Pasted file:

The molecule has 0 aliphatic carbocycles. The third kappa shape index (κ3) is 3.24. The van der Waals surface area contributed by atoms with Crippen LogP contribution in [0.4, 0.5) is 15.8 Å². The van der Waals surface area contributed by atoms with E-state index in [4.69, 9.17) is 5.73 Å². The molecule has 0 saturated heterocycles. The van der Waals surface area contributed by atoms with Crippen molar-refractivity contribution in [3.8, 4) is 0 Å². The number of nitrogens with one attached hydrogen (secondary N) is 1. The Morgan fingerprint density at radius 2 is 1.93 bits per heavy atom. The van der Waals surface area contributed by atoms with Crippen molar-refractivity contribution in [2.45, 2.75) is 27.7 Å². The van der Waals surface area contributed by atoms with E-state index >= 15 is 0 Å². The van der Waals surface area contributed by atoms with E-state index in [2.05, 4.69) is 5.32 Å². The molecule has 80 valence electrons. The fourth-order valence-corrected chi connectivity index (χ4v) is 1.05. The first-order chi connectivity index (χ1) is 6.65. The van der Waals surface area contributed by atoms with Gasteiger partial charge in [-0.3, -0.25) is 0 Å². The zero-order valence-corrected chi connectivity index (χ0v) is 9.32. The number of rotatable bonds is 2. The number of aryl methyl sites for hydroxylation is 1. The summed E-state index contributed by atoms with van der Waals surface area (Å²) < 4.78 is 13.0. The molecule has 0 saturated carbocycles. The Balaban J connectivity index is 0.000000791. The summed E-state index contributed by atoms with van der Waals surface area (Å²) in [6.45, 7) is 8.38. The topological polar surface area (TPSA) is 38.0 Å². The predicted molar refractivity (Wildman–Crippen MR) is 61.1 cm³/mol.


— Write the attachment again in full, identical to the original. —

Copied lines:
The molecule has 0 aliphatic carbocycles. The third kappa shape index (κ3) is 3.24. The van der Waals surface area contributed by atoms with Crippen LogP contribution in [0.4, 0.5) is 15.8 Å². The van der Waals surface area contributed by atoms with E-state index in [4.69, 9.17) is 5.73 Å². The molecule has 0 saturated heterocycles. The van der Waals surface area contributed by atoms with Crippen molar-refractivity contribution in [3.8, 4) is 0 Å². The number of nitrogens with one attached hydrogen (secondary N) is 1. The Morgan fingerprint density at radius 2 is 1.93 bits per heavy atom. The van der Waals surface area contributed by atoms with Crippen molar-refractivity contribution in [2.45, 2.75) is 27.7 Å². The van der Waals surface area contributed by atoms with E-state index >= 15 is 0 Å². The van der Waals surface area contributed by atoms with E-state index in [2.05, 4.69) is 5.32 Å². The molecule has 80 valence electrons. The fourth-order valence-corrected chi connectivity index (χ4v) is 1.05. The first-order chi connectivity index (χ1) is 6.65. The van der Waals surface area contributed by atoms with Gasteiger partial charge in [-0.3, -0.25) is 0 Å². The zero-order valence-corrected chi connectivity index (χ0v) is 9.32. The number of rotatable bonds is 2. The number of aryl methyl sites for hydroxylation is 1. The summed E-state index contributed by atoms with van der Waals surface area (Å²) < 4.78 is 13.0. The molecule has 0 saturated carbocycles. The Balaban J connectivity index is 0.000000791. The summed E-state index contributed by atoms with van der Waals surface area (Å²) in [6.45, 7) is 8.38. The topological polar surface area (TPSA) is 38.0 Å². The predicted molar refractivity (Wildman–Crippen MR) is 61.1 cm³/mol.